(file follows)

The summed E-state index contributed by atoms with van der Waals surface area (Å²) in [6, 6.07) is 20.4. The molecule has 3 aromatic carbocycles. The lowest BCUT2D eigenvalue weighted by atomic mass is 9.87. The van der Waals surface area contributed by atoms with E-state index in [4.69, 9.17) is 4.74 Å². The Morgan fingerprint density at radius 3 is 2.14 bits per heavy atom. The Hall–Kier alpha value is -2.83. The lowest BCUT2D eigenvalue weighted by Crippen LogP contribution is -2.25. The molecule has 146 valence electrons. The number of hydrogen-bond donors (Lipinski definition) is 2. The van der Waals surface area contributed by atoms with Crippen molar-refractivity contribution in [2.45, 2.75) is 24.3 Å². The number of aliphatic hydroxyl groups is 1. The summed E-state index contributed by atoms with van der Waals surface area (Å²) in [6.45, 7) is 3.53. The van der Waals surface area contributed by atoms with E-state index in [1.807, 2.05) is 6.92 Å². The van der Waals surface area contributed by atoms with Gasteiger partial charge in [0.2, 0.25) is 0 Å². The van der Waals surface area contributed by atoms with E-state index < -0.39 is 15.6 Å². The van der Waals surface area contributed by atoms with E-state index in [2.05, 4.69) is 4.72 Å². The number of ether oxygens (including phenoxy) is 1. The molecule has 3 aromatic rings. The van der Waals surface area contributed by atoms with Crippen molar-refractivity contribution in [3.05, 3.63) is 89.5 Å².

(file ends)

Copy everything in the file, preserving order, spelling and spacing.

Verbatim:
The summed E-state index contributed by atoms with van der Waals surface area (Å²) in [6, 6.07) is 20.4. The molecule has 3 aromatic carbocycles. The lowest BCUT2D eigenvalue weighted by atomic mass is 9.87. The van der Waals surface area contributed by atoms with E-state index in [4.69, 9.17) is 4.74 Å². The Morgan fingerprint density at radius 3 is 2.14 bits per heavy atom. The Hall–Kier alpha value is -2.83. The lowest BCUT2D eigenvalue weighted by Crippen LogP contribution is -2.25. The molecule has 146 valence electrons. The number of hydrogen-bond donors (Lipinski definition) is 2. The van der Waals surface area contributed by atoms with Crippen molar-refractivity contribution in [2.45, 2.75) is 24.3 Å². The number of aliphatic hydroxyl groups is 1. The summed E-state index contributed by atoms with van der Waals surface area (Å²) in [6.45, 7) is 3.53. The van der Waals surface area contributed by atoms with E-state index in [1.807, 2.05) is 6.92 Å². The van der Waals surface area contributed by atoms with Gasteiger partial charge in [0.2, 0.25) is 0 Å². The van der Waals surface area contributed by atoms with E-state index < -0.39 is 15.6 Å². The van der Waals surface area contributed by atoms with E-state index in [2.05, 4.69) is 4.72 Å². The number of ether oxygens (including phenoxy) is 1. The molecule has 3 aromatic rings. The van der Waals surface area contributed by atoms with Crippen molar-refractivity contribution in [3.05, 3.63) is 89.5 Å².